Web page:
The zero waste program is part of several mandated policies and commitments that the university is required to comply with. The mini trash bins are designed to support our efforts to reduce waste while also minimizing pest issues. Therefore, the old style desk-side trash bins are only provided to individuals with mobility limitations or those whose job duties result in the production of larger volumes of non-recyclable trash. If you require such an accommodation, please notify your facility coordinator, who can request a trash bin on your behalf. Otherwise, we encourage you to use the central hallway bins to take trash during your restroom and/or lunch breaks.  

Trash bins have been removed from most classrooms to help encourage folks to bring their items to a zero waste station where it can be properly sorted into a recycle bin or landfill/trash bin.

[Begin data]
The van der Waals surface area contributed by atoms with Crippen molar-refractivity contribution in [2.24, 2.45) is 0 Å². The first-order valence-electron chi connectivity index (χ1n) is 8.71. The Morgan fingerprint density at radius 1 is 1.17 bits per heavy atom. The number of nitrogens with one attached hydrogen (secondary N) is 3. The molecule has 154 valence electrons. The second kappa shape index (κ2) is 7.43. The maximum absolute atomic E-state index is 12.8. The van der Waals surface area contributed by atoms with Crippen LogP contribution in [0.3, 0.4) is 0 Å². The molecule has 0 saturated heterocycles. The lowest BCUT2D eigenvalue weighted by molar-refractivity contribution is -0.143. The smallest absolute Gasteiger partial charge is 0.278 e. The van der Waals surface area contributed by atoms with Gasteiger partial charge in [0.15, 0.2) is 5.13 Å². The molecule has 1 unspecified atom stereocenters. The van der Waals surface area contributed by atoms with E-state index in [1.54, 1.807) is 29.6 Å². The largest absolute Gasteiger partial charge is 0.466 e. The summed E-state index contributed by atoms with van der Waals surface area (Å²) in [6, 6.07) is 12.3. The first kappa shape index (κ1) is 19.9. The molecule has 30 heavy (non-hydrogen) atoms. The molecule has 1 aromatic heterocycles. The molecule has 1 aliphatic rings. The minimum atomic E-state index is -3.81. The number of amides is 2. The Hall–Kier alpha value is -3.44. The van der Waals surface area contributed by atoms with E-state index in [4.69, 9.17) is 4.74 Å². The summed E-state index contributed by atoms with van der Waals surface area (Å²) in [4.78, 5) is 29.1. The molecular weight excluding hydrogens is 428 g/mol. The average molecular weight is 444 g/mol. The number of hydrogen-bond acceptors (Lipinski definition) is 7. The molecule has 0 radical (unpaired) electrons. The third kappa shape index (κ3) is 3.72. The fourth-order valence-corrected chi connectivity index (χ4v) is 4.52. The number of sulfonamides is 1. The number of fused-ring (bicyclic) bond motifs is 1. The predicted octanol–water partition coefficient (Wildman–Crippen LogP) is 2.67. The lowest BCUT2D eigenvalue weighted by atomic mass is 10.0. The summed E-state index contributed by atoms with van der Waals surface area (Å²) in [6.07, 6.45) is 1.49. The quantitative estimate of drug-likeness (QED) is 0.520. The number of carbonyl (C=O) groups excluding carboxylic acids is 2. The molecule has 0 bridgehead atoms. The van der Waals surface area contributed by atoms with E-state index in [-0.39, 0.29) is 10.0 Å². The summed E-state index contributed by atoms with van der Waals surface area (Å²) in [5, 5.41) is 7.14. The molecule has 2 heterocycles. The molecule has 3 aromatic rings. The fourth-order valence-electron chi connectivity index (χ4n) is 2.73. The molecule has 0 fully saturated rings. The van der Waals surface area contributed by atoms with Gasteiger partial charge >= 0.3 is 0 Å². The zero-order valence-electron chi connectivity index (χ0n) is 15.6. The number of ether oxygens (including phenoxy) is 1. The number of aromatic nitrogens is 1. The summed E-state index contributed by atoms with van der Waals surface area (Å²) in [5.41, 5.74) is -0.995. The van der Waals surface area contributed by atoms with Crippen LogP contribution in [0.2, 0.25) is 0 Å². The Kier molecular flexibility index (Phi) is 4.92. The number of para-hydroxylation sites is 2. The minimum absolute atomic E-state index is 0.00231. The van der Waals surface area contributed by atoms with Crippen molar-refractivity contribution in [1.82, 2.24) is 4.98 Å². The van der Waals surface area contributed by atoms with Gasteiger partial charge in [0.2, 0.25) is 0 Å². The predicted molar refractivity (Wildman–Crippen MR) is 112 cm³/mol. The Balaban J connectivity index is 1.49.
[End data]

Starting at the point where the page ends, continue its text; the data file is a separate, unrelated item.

Please contact Customer Service at (562) 985-4357 or email PPFM-CustomerService@csulb.edu.

For the time being, all food waste should go in a centrally located LANDFILL/TRASH bin.  It is important that you avoid placing these items in your desk-side mini-bin or mixed recycling bin. In the future, we hope to be able to expand existing composting programs on campus in order to divert food waste from the landfill.

In most cases, the zero waste stations were added in or very near locations where a trash bin already existed so the new bin should not cause any new pest issues. We would prefer to leave the central zero waste stations in place to ensure that the area has enough capacity to handle the amount of waste generated. If you do experience pest issues due to the new bins, please contact Customer Service at (562) 985-4357 or email PPFM-CustomerService@csulb.edu. to report the problem.

The Waste Not program is being facilitated by the Office of Sustainability in BBS. If you have specific challenges or concerns you would like to convey to this team, you are welcome to email sustainability@csulb.edu and someone will follow up with you shortly.